The leopard has relatively short legs and a long body with a large skull, but an extremely strong and agile cat. It kills its prey and hoists it up a tree where it can feed for days undisturbed by Hyena and, most time, Lion. It can lift two to three times its own body weight and to see one with its prey climbing a tree is a very rare privilege. The females are territorial and the males roam between these territories, in search of females ready for mating.
Leopards are agile and stealthy predators. Although smaller than other members of the Panthera genus, they are able to take largee prey due to their massive skulls that facilitate powerful jaw muscles. Body length is between 95 and 165 cm, and the tail reaches 60 to 110 cm. Shoulder height is 45 to 80 cm. The muscles attached to the scapula are exceptionally strong, which enhance their ability to climb trees. Males are about 30% larger than females, weighing 30 to 91 kg, compared to 23 to 60 kg for females. Large males of up to 91 kg have been documented in Kruger National Park.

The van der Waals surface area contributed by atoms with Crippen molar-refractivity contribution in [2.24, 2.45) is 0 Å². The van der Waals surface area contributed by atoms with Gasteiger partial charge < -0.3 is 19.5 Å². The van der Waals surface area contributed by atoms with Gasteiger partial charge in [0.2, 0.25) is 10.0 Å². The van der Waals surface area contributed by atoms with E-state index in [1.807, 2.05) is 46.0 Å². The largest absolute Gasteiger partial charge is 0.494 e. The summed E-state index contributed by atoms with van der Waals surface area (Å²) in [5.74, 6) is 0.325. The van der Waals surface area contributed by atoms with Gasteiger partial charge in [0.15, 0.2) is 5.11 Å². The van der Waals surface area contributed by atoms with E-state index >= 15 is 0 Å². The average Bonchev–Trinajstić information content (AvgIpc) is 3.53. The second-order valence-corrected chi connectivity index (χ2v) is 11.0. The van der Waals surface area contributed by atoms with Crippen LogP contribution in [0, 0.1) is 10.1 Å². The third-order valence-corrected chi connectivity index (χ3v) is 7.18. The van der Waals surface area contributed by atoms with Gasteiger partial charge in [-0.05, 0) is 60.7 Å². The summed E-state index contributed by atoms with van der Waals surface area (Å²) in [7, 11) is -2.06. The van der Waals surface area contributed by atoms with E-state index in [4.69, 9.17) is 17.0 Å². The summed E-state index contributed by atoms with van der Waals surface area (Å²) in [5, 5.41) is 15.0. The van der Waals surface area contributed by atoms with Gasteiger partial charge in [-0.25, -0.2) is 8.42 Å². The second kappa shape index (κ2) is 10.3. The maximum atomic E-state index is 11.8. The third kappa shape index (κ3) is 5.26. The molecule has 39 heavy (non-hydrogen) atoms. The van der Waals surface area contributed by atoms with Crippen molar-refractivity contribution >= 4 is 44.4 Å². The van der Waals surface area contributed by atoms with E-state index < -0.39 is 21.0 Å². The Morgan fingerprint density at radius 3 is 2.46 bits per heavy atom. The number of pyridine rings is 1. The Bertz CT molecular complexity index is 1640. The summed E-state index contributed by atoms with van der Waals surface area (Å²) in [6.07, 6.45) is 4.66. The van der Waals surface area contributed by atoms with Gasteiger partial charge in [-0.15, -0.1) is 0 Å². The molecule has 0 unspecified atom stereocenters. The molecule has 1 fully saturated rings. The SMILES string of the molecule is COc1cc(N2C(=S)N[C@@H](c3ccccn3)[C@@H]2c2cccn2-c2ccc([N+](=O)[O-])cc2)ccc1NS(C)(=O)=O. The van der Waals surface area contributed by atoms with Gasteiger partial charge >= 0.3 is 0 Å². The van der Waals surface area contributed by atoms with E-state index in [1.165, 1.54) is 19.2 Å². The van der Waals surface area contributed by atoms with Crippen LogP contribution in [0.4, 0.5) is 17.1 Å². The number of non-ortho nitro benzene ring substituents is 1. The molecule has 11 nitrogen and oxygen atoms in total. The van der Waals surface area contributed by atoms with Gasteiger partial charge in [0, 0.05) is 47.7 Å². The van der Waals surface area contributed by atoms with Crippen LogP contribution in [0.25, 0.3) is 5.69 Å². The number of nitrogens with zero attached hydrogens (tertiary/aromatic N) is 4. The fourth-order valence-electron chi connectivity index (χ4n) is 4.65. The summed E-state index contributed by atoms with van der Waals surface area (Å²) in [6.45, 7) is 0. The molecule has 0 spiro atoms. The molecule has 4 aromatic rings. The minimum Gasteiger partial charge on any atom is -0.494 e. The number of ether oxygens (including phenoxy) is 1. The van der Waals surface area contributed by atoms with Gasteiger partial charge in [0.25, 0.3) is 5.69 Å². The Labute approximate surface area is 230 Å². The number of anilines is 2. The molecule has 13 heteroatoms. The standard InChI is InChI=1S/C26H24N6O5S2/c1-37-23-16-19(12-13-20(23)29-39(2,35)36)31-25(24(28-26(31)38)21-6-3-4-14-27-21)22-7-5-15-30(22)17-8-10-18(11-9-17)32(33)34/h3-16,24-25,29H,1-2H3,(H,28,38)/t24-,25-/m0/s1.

Leopards are elusive, solitary and largely nocturnal. Home ranges for male between 30 and 78 square kilometre, and females 15 to 16 square kilometres. There appears to be no overlap of territories between the males but there is an overlap with the females.
The Kill is wedged in the tree where the leopard can feed on the carcass, Hopefully out of reach of a brave lion that might attempt to climb a tree.
A female on the charge through the shrub, notice her difference head size to the male above.